(Reporting by Ann Maria Shibu in Bengaluru; editing by Richard Pullin)
Analysis: How idled car factories super-charged a push for U.S. chip subsidies
By Stephen Nellis
(Reuters) – When President Joe Biden on Wednesday stood at a lectern holding a microchip and pledged to support $37 billion in federal subsidies for American semiconductor manufacturing, it marked a political breakthrough that happened much more quickly than industry insiders had expected.
For years, chip industry executives and U.S. government officials have been concerned about the slow drift of costly chip factories to Taiwan and Korea. While major American companies such as Qualcomm Inc and Nvidia Corp dominate their fields, they depend on factories abroad to build the chips they design.
As tensions with China heated up last year, U.S. lawmakers authorized manufacturing subsidies as part of an annual military spending bill due to concerns that depending on foreign factories for advanced chips posed national security risks. Yet funding for the subsidies was not guaranteed.
Then came the auto-chip crunch. Ford Motor Co said a lack of chips could slash a fifth of its first-quarter production and General Motors Co cut output across North America.
“It brings home very clearly the message that the semiconductor is really a critical component in a lot of the end products we take for granted,” said Mike Rosa, head of strategic and technical marketing for a group within semiconductor manufacturing toolmaker Applied Materials Inc that sells tools to automotive chip factories.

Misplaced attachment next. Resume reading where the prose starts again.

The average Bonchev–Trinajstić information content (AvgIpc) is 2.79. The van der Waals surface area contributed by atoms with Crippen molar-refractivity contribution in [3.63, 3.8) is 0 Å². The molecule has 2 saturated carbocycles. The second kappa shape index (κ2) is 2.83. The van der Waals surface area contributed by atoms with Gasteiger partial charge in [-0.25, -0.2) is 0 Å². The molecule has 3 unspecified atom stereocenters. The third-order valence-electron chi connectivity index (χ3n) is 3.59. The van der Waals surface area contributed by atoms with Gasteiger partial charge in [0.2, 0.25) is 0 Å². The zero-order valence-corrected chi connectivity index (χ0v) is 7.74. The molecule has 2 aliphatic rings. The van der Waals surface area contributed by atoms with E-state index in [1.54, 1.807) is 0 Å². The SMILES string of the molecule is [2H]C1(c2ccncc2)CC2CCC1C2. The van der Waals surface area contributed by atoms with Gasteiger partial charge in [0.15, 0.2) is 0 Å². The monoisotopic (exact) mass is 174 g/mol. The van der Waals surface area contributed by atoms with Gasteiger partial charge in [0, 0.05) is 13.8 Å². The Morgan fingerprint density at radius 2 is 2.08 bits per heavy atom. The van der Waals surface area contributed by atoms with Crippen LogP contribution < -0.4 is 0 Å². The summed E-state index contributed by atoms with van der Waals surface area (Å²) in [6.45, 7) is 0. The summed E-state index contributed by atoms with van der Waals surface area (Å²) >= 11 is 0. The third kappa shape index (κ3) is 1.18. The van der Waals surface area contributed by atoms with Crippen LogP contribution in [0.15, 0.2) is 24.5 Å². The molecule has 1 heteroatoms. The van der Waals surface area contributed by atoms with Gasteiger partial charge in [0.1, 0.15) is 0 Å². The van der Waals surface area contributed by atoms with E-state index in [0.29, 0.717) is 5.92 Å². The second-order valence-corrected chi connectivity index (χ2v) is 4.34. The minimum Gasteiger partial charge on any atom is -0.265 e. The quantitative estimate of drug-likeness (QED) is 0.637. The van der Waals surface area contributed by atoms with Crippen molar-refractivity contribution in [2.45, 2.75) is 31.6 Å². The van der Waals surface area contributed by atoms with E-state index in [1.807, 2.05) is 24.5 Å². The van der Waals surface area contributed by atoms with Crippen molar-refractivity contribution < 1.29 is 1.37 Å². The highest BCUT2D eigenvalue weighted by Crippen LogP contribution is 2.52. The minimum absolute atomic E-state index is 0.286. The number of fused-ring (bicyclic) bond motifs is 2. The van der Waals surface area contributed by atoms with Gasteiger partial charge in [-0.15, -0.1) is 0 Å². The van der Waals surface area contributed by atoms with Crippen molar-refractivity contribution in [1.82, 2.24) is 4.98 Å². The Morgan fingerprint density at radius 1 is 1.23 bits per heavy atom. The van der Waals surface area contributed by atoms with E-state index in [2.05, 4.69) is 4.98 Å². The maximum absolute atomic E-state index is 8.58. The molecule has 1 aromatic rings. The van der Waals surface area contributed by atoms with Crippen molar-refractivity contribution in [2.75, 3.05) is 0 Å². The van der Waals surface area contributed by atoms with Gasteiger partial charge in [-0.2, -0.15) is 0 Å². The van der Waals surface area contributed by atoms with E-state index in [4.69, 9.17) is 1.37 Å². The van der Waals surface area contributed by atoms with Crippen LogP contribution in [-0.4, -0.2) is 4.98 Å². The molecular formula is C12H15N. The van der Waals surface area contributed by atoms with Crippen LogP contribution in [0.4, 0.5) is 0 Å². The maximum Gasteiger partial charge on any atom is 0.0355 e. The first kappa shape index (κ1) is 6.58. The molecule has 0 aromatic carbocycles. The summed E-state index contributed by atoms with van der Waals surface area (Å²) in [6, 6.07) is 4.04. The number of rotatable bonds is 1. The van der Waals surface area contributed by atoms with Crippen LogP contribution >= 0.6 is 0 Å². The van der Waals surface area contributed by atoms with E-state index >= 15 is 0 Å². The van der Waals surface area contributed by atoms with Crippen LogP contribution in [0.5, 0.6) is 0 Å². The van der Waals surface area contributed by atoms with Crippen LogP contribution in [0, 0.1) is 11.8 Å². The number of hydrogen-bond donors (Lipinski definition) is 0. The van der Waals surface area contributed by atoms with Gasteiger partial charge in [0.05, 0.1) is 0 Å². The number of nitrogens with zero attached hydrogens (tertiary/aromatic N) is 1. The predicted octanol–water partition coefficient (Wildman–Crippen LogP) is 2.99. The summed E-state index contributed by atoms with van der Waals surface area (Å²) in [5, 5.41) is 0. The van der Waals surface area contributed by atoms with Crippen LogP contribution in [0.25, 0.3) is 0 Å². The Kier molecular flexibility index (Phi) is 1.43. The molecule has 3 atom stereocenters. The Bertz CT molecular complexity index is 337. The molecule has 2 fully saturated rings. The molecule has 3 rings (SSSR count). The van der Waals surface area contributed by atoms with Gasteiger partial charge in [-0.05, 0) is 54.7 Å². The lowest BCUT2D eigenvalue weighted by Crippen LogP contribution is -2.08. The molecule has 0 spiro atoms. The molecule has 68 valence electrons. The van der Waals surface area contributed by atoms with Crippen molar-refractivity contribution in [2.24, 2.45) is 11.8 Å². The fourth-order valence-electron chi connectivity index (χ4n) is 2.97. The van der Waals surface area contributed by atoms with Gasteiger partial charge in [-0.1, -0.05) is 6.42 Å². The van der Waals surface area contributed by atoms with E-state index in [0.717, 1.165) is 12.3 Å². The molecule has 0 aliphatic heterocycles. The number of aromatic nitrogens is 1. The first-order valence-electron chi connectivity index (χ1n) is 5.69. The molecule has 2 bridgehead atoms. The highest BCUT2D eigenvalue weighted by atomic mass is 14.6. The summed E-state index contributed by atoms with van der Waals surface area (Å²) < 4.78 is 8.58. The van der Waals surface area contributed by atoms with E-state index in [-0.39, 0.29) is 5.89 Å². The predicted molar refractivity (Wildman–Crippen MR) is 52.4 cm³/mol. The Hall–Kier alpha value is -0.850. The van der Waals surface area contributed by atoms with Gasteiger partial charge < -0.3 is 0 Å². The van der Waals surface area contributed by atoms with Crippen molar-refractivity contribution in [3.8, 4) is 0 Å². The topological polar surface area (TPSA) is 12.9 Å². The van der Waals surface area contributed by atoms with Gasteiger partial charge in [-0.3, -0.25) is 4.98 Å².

Within weeks, automakers joined chip companies calling for chip factory subsidies, and U.S. Senate Majority Leader Chuck Schumer and President Biden both pledged to fight for funding.
Industry backers now aim to be part of a package of legislation to counter China that Schumer hopes to bring to the Senate floor this spring. Still, all agree it will do little to solve the immediate auto-chip problem.
Headlines about idled car plants resonated with the public that had shrugged off abstract warnings in the past, said Jim Lewis, a senior fellow at the Center for Strategic and International Studies. Lawmakers, already worried that a promised infrastructure bill will not materialize this year, decided to push for quick solution.
“Nobody wants to be seen as soft on China. No one wants to tell the Ford workers in their district, ‘Sorry, can’t help,'” Lewis said. “It was one of those moments where everything aligned.”
The package includes matching funds for state and local chip-plant subsidies, a provision likely to heat up competition among states including Texas and Arizona to host big new chip plants that can cost as much as $20 billion.
The subsidies could benefit a factory in Arizona proposed by Taiwan Semiconductor Manufacturing Co and one in Texas eyed by Samsung Electronics Co Ltd, even though those factories would be geared toward high-end chips for smartphones and laptops, rather than simpler auto chips. And those factories would not come on line until 2023 or 2024, according to plans disclosed by the companies, the world’s two largest chip manufacturers.
In the longer term, a raft of U.S. companies are also poised to benefit. Any chipmakers that build factories will source many tools from American companies such as Applied, Lam Research Corp and KLA Corp.
Intel Corp, Micron Technology Inc and GlobalFoundries – which already have U.S. factory networks – will also likely benefit.
Smaller, specialty chip factories also could benefit.
“The recent chip shortage in the automotive industry has highlighted the need to strengthen the microelectronics supply chain in the U.S.,” said Thomas Sonderman, chief executive of SkyWater Technology, a Minnesota-based chipmaker that makes automotive and defense chips. “We believe that SkyWater is uniquely positioned due to our differentiated business model and status as a U.S.- owned and U.S.- operated pure play semiconductor contract manufacturer.”